So I get to the dance.  It was a typical early September night in the desert wasteland that is Arizona- murderously hot.  The dance was outside.  I make my way in and through the crowd, eagerly searching out a spot to observe the shenanigans.  Now remember, I've not danced in two years, and I was never much of a dancer to begin with.  Watching the crowd move to the latest from Madonna, or whoever it was, was overwhelming and terrifying at the same time.  I was certain everyone could tell I was a freshly returned dope off his mission.  And they probably could.  Anyway, as I scanned the crowd, I saw a girl I recognized from the dorms (long live Deseret Towers!) my freshman year.  Hallelujah!  I made my way over to her and we got reacquainted.  Figuring I knew her, she'd be the ideal way to ease my awkward entry back onto the dance floor, so I asked if her if she'd like to dance.  Here was her response, "Ooh, well, I'm here with my husband.  He's the DJ.  So I guess I shouldn't."  Yeah, I guess not.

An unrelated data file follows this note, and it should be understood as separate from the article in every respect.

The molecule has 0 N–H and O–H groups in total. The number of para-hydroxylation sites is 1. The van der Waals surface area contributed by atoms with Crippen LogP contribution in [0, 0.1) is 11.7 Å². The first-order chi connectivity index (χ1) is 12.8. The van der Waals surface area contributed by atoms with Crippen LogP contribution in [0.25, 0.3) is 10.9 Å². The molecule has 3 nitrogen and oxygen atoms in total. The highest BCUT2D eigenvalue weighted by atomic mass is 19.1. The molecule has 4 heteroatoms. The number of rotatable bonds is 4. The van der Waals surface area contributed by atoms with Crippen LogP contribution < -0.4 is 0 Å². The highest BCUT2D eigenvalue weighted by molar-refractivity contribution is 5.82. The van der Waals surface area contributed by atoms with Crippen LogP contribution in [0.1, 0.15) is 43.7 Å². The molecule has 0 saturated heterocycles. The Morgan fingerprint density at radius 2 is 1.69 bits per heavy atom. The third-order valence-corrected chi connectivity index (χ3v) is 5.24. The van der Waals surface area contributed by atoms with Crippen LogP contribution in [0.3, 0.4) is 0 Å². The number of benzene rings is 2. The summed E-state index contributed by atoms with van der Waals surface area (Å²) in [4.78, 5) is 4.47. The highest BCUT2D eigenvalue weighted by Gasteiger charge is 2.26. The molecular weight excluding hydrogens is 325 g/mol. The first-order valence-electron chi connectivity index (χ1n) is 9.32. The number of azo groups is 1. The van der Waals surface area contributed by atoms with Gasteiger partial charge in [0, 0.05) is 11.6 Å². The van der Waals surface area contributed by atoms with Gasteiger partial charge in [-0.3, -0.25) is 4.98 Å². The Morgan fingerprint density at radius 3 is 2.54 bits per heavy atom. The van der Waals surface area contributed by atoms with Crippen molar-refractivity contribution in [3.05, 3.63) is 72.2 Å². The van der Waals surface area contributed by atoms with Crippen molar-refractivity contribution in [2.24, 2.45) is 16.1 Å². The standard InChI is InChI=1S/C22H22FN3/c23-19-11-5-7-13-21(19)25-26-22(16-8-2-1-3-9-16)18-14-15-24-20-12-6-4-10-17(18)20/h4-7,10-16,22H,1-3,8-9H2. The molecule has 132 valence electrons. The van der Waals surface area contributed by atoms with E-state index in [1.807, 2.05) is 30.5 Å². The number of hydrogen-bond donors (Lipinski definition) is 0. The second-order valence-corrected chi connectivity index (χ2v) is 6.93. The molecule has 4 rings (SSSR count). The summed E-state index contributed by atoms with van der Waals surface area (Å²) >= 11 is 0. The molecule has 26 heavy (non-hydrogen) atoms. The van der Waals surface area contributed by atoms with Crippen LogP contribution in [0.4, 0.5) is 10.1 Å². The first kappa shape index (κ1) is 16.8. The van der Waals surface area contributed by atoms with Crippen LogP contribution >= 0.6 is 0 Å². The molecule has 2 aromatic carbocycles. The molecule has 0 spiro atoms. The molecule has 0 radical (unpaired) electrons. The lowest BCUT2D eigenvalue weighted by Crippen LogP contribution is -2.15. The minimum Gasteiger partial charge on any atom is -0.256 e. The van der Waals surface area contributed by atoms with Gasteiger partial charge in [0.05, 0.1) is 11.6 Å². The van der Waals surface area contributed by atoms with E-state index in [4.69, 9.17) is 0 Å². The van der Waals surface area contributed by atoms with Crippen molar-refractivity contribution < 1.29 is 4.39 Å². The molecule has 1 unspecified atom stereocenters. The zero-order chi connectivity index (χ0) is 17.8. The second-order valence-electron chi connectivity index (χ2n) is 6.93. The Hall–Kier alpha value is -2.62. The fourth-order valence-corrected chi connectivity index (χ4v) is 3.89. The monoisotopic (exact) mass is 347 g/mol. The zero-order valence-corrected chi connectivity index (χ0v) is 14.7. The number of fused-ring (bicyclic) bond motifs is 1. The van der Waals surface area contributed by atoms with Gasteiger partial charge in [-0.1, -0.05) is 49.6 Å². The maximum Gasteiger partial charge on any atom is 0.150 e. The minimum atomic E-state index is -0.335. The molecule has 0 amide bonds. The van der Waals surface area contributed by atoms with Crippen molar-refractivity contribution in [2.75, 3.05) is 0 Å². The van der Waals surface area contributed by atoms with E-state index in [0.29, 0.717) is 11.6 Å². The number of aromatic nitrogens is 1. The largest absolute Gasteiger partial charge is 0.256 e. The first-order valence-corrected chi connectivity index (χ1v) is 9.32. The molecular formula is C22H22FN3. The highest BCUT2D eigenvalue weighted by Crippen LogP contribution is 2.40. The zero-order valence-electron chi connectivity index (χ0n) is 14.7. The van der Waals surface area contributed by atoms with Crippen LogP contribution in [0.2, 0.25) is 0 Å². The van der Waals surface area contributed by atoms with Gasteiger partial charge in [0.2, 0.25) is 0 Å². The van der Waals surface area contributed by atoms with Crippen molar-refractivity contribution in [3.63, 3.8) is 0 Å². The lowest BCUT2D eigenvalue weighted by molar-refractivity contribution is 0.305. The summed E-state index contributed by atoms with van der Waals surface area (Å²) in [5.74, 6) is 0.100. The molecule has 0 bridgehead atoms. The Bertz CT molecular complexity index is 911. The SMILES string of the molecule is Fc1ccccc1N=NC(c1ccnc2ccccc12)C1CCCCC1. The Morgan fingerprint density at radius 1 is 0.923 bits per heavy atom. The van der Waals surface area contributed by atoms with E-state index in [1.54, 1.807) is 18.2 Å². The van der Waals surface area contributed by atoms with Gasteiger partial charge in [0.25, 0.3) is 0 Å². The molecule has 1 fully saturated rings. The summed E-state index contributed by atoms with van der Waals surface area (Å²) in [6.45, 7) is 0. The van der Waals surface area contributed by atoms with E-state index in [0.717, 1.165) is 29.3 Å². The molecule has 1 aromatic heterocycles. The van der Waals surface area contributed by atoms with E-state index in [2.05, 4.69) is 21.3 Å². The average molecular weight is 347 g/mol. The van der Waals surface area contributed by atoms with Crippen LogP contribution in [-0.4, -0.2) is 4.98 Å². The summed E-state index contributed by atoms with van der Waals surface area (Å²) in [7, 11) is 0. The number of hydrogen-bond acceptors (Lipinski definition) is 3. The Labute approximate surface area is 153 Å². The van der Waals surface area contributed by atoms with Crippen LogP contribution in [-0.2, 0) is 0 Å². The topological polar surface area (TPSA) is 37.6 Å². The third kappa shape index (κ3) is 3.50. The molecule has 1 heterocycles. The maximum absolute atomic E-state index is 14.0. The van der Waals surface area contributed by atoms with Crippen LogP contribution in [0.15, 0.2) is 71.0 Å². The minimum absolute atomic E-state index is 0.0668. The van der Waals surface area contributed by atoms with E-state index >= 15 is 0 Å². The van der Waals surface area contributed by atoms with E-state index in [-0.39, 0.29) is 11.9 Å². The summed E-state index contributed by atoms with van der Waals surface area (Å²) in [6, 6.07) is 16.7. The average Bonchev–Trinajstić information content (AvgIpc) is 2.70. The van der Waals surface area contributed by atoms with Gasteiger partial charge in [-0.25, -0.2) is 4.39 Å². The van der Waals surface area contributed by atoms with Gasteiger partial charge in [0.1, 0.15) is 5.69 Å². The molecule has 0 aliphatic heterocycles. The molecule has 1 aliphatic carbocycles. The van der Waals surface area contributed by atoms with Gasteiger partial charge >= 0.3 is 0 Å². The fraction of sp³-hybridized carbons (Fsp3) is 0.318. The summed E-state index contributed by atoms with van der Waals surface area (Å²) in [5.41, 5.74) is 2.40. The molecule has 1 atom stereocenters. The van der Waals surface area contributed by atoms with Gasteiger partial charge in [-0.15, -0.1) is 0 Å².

Strike one.  Insert awkward silence here.  "Well, congratulations," I said and I decided I needed to get a drink.  Of water.  I needed none of the Hi-C/Tang/Fresca punch creation that was being served.  I tell myself that I can do this, that I can have a good time at the dance.  After my internal pep talk, I head back out to the crowd and out of nowhere, a girl asks me to dance.  It was a fast song and while a slow song would have been an easier first dance, I went for it.  It wasn't horrible.  We talked and it was completely awkward.  The next song was a slow song.  She asked me to dance that one too.  So I said yes.  And that's where things went horribly, awfully wrong.  As we were dancing, she says, 'Oh wait, do you have a brother named Rich?'  'Yes, yes I do.  How do you know him?'  "Oh from school.'  Now, my brother is four years younger than me.  He was just starting his senior year of high school at the time.  The first alarm bell started to go off in my head.  I say to her, assuming she's a freshman at ASU, 'Did you graduate last year?'  She hesitated before answering.  The alarm bell in my head has now elevated to a Def-Con Three situation.  'Um, no,' she says, half laughing, 'um, I'm a sophomore.'  Welcome, Def-Con Five!  A sophomore. In high school.  I'm twenty-one and she may not even be 16 yet.  The words of my mission president were screaming at me at this point.